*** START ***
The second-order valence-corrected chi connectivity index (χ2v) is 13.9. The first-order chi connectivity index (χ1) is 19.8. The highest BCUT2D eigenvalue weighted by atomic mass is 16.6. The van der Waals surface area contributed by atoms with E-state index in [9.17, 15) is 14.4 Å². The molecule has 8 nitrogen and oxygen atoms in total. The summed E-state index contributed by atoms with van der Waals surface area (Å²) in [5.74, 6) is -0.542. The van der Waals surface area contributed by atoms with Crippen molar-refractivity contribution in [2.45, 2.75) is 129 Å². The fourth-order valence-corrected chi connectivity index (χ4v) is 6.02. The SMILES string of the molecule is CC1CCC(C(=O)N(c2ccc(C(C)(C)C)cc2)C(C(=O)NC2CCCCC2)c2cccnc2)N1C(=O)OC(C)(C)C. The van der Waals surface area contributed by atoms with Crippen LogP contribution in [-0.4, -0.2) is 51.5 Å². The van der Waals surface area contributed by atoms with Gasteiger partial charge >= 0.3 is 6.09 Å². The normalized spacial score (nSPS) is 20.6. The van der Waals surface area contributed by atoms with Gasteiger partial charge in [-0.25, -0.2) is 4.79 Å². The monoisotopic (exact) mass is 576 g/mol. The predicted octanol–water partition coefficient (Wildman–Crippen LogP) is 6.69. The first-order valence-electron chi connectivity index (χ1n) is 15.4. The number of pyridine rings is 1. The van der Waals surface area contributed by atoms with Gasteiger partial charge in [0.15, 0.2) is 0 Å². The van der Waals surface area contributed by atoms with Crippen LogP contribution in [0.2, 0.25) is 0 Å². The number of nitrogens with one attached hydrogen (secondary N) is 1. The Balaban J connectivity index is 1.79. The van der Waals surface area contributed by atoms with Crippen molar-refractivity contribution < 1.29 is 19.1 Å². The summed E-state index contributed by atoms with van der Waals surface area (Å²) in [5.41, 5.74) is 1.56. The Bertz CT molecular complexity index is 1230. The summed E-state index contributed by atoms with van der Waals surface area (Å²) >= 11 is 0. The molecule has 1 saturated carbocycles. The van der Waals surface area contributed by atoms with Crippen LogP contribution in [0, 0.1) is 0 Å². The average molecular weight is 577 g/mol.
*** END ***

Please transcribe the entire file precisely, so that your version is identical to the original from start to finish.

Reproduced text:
The second-order valence-corrected chi connectivity index (χ2v) is 13.9. The first-order chi connectivity index (χ1) is 19.8. The highest BCUT2D eigenvalue weighted by atomic mass is 16.6. The van der Waals surface area contributed by atoms with E-state index in [9.17, 15) is 14.4 Å². The molecule has 8 nitrogen and oxygen atoms in total. The summed E-state index contributed by atoms with van der Waals surface area (Å²) in [5.74, 6) is -0.542. The van der Waals surface area contributed by atoms with Crippen molar-refractivity contribution in [2.45, 2.75) is 129 Å². The fourth-order valence-corrected chi connectivity index (χ4v) is 6.02. The SMILES string of the molecule is CC1CCC(C(=O)N(c2ccc(C(C)(C)C)cc2)C(C(=O)NC2CCCCC2)c2cccnc2)N1C(=O)OC(C)(C)C. The van der Waals surface area contributed by atoms with Crippen LogP contribution in [-0.4, -0.2) is 51.5 Å². The van der Waals surface area contributed by atoms with Gasteiger partial charge >= 0.3 is 6.09 Å². The normalized spacial score (nSPS) is 20.6. The van der Waals surface area contributed by atoms with Gasteiger partial charge in [-0.25, -0.2) is 4.79 Å². The monoisotopic (exact) mass is 576 g/mol. The predicted octanol–water partition coefficient (Wildman–Crippen LogP) is 6.69. The first-order valence-electron chi connectivity index (χ1n) is 15.4. The number of pyridine rings is 1. The van der Waals surface area contributed by atoms with Gasteiger partial charge in [0.15, 0.2) is 0 Å². The van der Waals surface area contributed by atoms with Crippen LogP contribution in [0.2, 0.25) is 0 Å². The number of nitrogens with one attached hydrogen (secondary N) is 1. The Balaban J connectivity index is 1.79. The van der Waals surface area contributed by atoms with Crippen molar-refractivity contribution < 1.29 is 19.1 Å². The summed E-state index contributed by atoms with van der Waals surface area (Å²) in [5.41, 5.74) is 1.56. The Bertz CT molecular complexity index is 1230. The summed E-state index contributed by atoms with van der Waals surface area (Å²) >= 11 is 0. The molecule has 1 saturated carbocycles. The van der Waals surface area contributed by atoms with Crippen LogP contribution in [0, 0.1) is 0 Å². The average molecular weight is 577 g/mol.